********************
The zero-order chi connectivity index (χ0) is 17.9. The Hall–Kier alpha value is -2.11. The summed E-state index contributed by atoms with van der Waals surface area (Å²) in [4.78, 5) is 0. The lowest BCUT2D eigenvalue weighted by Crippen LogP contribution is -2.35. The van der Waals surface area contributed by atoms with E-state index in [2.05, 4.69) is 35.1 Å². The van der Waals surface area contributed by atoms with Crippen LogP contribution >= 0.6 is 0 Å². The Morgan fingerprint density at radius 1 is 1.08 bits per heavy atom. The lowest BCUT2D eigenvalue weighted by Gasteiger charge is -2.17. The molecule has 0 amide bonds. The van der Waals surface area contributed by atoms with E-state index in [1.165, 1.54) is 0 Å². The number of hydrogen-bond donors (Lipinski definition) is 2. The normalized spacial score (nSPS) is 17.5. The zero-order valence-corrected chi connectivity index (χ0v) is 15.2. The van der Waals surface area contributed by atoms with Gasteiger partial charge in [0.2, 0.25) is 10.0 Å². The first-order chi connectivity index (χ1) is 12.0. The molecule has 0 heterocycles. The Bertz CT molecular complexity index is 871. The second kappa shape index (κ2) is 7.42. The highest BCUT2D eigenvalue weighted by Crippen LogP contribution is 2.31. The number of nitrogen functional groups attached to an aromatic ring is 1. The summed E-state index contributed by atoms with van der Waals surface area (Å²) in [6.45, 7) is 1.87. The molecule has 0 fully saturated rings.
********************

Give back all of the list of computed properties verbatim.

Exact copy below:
The zero-order chi connectivity index (χ0) is 17.9. The Hall–Kier alpha value is -2.11. The summed E-state index contributed by atoms with van der Waals surface area (Å²) in [4.78, 5) is 0. The lowest BCUT2D eigenvalue weighted by Crippen LogP contribution is -2.35. The van der Waals surface area contributed by atoms with E-state index in [2.05, 4.69) is 35.1 Å². The van der Waals surface area contributed by atoms with Crippen LogP contribution >= 0.6 is 0 Å². The Morgan fingerprint density at radius 1 is 1.08 bits per heavy atom. The lowest BCUT2D eigenvalue weighted by Gasteiger charge is -2.17. The molecule has 0 amide bonds. The van der Waals surface area contributed by atoms with E-state index in [1.165, 1.54) is 0 Å². The number of hydrogen-bond donors (Lipinski definition) is 2. The normalized spacial score (nSPS) is 17.5. The zero-order valence-corrected chi connectivity index (χ0v) is 15.2. The van der Waals surface area contributed by atoms with Gasteiger partial charge in [0.2, 0.25) is 10.0 Å². The first-order chi connectivity index (χ1) is 12.0. The molecule has 0 heterocycles. The Bertz CT molecular complexity index is 871. The second kappa shape index (κ2) is 7.42. The highest BCUT2D eigenvalue weighted by Crippen LogP contribution is 2.31. The number of nitrogen functional groups attached to an aromatic ring is 1. The summed E-state index contributed by atoms with van der Waals surface area (Å²) in [6.45, 7) is 1.87. The molecule has 0 fully saturated rings.